Peter UbelAccording to a novel study by University of Michigan Health System, holding on to hope could not make patients happier as they cope up with chronic illness or diseases.

As part of the study, the authors examined patients who had new colostomies i.e. their colons were removed and they had to have bowel movements in a pouch that lies outside their body. At the time they received their colostomy, some patients were informed that colostomy appears to be reversible. In addition, they may have to undergo a second operation in order to reconnect their bowels after several months. Whereas others were told that colostomy seems to be permanent and that they could never have normal bowel function again.

Study author, Peter A. Ubel, M.D., director of the U-M Center for Behavioral and Decision Sciences in Medicine, mentioned, “Hope is an important part of happiness. But there’s a dark side of hope. Sometimes, if hope makes people put off getting on with their life, it can get in the way of happiness.”

The study authors found that the second group i.e. the one without hope appeared to have reported being happier over the next six months as compared to those with reversible colostomies.

“We think they were happier because they got on with their lives. They realized the cards they were dealt, and recognized that they had no choice but to play with those cards. The other group was waiting for their colostomy to be reversed. They contrasted their current life with the life they hoped to lead, and didn’t make the best of their current situation,” explains Ubel, who is also a professor in the Department of Internal Medicine.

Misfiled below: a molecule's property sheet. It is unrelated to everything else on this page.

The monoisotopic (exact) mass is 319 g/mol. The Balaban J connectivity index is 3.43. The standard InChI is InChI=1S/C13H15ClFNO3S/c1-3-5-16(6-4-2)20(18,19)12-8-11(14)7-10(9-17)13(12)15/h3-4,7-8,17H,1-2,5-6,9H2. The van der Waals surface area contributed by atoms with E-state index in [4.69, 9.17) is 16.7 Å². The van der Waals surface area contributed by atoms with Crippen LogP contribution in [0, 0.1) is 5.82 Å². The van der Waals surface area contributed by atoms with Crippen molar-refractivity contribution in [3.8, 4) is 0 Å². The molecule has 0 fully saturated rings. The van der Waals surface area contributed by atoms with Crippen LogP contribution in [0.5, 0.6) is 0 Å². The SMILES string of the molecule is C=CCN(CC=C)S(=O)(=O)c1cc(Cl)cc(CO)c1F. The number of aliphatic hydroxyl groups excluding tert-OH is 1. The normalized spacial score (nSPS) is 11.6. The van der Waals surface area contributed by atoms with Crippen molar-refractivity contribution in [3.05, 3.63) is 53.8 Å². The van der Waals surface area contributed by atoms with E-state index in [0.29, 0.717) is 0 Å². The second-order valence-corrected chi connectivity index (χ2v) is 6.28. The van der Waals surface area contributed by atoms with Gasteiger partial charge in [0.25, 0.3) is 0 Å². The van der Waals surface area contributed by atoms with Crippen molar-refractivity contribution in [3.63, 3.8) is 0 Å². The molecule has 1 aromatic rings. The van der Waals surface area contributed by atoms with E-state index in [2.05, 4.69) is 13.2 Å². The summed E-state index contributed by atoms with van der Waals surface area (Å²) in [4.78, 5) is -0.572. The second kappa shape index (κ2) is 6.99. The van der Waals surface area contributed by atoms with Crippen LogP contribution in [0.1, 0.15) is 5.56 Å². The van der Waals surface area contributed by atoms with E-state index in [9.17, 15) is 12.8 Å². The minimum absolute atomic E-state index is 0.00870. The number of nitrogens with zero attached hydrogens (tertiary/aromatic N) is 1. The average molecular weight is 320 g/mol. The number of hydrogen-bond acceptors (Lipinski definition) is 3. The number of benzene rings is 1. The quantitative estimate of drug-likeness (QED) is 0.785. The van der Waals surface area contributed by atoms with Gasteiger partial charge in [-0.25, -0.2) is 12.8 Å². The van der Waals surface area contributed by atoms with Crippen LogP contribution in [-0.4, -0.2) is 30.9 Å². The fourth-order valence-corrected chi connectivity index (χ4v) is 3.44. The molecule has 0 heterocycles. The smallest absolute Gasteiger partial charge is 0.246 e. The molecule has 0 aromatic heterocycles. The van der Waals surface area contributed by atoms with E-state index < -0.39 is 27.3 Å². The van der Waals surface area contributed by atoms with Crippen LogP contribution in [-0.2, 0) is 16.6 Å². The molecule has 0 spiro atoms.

“Hopeful messages may not be in the best interests of the patient and may interfere with the patient’s emotional adaptation. I don’t think we should take hope away. But I think we have to be careful about building up people’s hope so much that they put off living their lives,” continues Ubel.

The findings of the study revealed that people may not be able to adapt well to situations if they are believed to be short-term. Ubel claimed that health professionals find it easier to deliver positive news to patients even when they believe that the prognosis seems to be unfavorable thereby justifying it by assuming that holding on to hope was better for the patient.

The findings of the study have been published in the journal, Health Psychology.